Citizens.-- The native inhabitants of Porto Rico did not become citizens of the United States by virtue of the cession by Spain. (1901) 23 Op. Atty.-Gen. 370.

Nor did the Act" for the temporary government of Porto Rico confer federal citizenship upon the inhabitants of that island. (1901) 23 Op. Atty.-Gen. 370.

Suits against the government of Porto

Rico.- The words "to sue and be sued," as used in this section, do not apply to the government of Porto Rico, which cannot be sued without its consent. Porto Rico t. Rosally Castillo, (1913) 227 U. S. 270, 33 S. Ct. 352, 57 U. S. (L. ed.) 507, wherein the court said: “It is not open to controversy that aside from the existence of some exception the government which the Organic Act established in Porto Rico is of such nature as to come within the general rule exempting a gov. ernment sovereign in its attributes from being sued without its consent. See also Richardson c. Fajardo Sugar Co., (1916) 241 U. S. 44, 36 S. Ot. 476, 60 U, S. (L. ed.) 879; Veitia v. Fortuna Estates, (C. C. A. 1st Cir. 1917) 240 Fed. 256, 153 C. C. A. 182.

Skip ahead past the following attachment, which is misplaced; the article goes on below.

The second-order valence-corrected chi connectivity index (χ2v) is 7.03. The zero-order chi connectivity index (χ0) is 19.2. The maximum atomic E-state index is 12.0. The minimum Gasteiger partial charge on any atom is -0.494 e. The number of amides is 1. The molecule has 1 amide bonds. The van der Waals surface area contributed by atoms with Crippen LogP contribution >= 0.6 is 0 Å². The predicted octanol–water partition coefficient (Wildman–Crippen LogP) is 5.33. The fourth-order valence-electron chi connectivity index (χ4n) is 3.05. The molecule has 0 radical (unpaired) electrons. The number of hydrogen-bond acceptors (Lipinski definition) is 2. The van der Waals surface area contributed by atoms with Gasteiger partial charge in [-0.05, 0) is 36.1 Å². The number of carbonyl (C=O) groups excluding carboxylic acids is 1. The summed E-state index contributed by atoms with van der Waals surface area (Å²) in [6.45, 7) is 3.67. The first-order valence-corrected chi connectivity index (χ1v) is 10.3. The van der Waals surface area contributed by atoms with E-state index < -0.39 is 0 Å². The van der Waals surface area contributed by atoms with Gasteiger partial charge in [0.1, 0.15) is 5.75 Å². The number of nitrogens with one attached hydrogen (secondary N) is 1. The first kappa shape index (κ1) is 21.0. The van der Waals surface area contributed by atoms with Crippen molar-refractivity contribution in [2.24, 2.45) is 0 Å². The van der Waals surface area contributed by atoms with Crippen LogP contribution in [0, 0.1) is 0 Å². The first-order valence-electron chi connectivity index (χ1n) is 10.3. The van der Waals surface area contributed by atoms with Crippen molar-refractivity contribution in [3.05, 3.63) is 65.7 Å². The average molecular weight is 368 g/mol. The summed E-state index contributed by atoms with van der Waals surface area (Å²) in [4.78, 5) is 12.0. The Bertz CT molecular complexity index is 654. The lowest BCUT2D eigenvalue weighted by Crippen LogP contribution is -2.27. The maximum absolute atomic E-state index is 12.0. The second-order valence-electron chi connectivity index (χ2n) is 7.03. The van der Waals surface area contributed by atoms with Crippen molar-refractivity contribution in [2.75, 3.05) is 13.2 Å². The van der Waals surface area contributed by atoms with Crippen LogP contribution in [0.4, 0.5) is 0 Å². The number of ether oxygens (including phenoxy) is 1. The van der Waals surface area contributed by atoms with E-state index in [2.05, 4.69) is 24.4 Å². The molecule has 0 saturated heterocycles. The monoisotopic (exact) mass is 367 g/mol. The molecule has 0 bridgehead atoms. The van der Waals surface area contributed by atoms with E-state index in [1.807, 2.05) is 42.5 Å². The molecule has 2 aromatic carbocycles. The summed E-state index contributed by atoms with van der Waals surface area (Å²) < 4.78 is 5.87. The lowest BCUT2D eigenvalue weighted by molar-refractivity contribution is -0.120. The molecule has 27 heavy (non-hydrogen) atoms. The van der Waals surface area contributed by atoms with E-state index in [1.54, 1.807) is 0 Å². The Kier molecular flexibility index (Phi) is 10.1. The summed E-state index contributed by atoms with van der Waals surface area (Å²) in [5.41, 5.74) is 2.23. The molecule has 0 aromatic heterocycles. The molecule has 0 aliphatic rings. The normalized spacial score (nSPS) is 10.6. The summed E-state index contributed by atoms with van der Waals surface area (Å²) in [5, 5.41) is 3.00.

The People of Porto Rico, a body politic created by Act of Congress, although possessed of limited and subordinate governmental powers, nevertheless possesses sufficient of the qualities of sovereignty to exempt it from liability to the process and jurisdiction of New York state. Richmond v. Porto Rico, (1906) 51 Misc. 202, 99 N. Y. S. 743.

SEC. 8. [Existing laws continued — amendments — marriage and divorce.] That the laws and ordinances of Porto Rico now in force shall continue in full force and effect, except as altered, amended, or modified hereinafter, or as altered or modified by military orders and decrees in force when this Act shall take effect, and so far as the same are not incon